OOh. *bookmarks* Will do!

I am exactly the same way. I'm perfectly capable of reading horror (like your SGA/SPN Big Bang x-over, for example - terrifying), but I absolutely cannot watch it. I just can't handle it. Zombies are my kryptonite - even Shaun of the Dead kept me up nights for weeks. But I love the ideas and the stories! So I tend to, like you, read reviews. Also, Wikipedia will often have lots of detailed information about the story/mythology/characters/etc. of horror movies, which is always cool to read.

Oh my God, I forgot, yes, Wikipeida is just--yes, exactly! I need to try Hellraiser there; I've been meaning to do a full search for that one forever, because so fascinating! And so cannot, cannot even *think about hard*.

..don't even start with me on zombies. I try adn then I run, run, run to hide behind teh couch. Even Dawn of the Dead! I loved it! And it kept me up for many, many nights after.

I am so glad I am not the only one with this zombie thing. I am completely fascinated by them, but even the barest mention of them freaks me right the hell out. So I always try to watch some zombie movie on TV and then still completely flip. Husband's pretty much cut me off at this point, for both my sanity and his. The only exception is the Resident Evil franchise because, well, it's just not that scary.

Sadly, I think The Beloved Hew's next script is a zombie movie...

The little girl! At the beginning! With the *rar* and the *chomp* and the *face*!

I got to see it on sneak preview, and everybody in the theater went "Oh, shit" when she jumped to her feet like that.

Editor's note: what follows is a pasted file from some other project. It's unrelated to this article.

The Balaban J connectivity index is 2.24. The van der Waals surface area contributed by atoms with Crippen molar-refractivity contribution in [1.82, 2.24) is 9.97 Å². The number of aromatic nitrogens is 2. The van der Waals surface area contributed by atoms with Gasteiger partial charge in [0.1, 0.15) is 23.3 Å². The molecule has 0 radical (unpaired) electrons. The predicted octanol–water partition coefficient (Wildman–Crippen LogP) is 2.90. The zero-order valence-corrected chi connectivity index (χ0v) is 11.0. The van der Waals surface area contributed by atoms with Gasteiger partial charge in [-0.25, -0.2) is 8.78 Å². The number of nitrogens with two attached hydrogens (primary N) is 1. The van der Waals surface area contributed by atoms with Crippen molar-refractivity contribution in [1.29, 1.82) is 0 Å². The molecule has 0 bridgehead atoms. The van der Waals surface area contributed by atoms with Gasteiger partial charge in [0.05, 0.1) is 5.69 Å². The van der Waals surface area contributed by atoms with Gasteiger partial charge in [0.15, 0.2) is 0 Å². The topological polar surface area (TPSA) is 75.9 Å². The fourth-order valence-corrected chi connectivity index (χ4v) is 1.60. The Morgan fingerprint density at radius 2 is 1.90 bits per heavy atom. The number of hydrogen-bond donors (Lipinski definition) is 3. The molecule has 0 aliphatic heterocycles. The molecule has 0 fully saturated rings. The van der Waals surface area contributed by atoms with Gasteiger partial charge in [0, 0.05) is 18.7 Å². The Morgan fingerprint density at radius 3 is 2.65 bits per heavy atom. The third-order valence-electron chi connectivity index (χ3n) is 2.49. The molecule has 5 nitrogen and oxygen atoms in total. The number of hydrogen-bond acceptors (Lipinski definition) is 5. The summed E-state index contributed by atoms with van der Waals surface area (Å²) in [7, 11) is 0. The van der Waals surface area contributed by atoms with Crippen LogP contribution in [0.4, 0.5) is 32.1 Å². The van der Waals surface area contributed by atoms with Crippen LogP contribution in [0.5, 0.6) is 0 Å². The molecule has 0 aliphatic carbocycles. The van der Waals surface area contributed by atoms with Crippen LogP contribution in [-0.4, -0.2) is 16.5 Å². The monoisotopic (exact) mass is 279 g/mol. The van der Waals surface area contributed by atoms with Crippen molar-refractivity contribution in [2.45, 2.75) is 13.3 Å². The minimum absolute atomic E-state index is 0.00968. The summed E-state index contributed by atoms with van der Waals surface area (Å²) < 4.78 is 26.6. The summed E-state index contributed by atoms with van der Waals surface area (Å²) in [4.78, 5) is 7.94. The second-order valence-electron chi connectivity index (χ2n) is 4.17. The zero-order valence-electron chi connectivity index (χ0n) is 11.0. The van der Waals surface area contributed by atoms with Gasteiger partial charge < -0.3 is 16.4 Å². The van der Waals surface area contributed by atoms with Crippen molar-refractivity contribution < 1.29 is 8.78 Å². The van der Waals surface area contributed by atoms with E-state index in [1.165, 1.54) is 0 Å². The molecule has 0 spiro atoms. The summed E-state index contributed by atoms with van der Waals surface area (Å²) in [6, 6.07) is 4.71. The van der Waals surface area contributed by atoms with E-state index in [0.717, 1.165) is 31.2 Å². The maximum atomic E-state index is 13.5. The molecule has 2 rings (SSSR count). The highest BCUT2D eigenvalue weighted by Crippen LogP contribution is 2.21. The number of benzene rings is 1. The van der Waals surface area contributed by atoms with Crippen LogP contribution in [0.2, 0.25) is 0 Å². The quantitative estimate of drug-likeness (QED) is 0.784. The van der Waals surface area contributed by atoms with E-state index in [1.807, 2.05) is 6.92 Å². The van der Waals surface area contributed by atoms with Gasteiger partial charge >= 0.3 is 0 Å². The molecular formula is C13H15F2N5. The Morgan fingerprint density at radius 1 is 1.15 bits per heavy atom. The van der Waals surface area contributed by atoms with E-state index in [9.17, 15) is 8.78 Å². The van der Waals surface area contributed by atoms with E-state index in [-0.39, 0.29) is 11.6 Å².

It was good, though. :-)

Yes! I don't know if what I feel for horror movies is love, exactly, more like a sick fascination or drawn like a moth to a flame. I guess I have a compulsion to know the story and the ending (did the good guys win? did the villian survive?), without having the shocker moments or the gore. I still have nightmares from ill-advisingly having watched "Nightmare on Elm Street" as a teen (the guy gets you in your SLEEP. How the hell do you fight that? I can skip camp, or visiting hillbilly towns, but sleep? *shudder*). Yet I will check out the backs of DVDs at the video store or Best Buy if the cover grabs my attention, even if it means I'll be jumping out of my skin the next time the house creaks at night.

Vampires? Love 'em. Werewolves? Bring them on. (Zombies and serial killers are not quite the draw for me -- I think it's a fantasy-vs.-scifi bias or something -- but I'll still want to know the story.)

I miss Sunday afternoons with Siskel and Ebert, too. It was part of a big PBS block of "This Old House" and something else, where my family would gather and watch all together. *sigh* Those were the days.

The fake violence of horror movies I can handle okay (I remember watching Flowers in the Attic at about age 10 and not being bothered by it at al), but I can't handle real life violence on things like nature shows (whenever the eagle got a little too close to the bunny, I'd run from the room and hide until I was good and sure that the scene was over).

Texual horror is way scarier for me, and I admit to being a huge wimp and not being able to read it right before bed *shivers*

If you can't handle Hellraiser, would you consider reading "The Hellbound Heart," the novella the movie was based on? If I recall correctly, it was fairly graphic and creepy.

OMG Husband was just (yesterday) - once again - teasing me about my total inablity to watch horror. I can't do it and it isn't just the onscreen gore of Halloween et al that I can't cope with but good old House of Hammer type stuff as well - with them it's the scary music UM.

On the plus side when invited to friends to supposedly *watch* Nightmare on Elm Street and the like it was often the best looking guy in the room would let me and totally-as-freaked-out friend hide behind him :D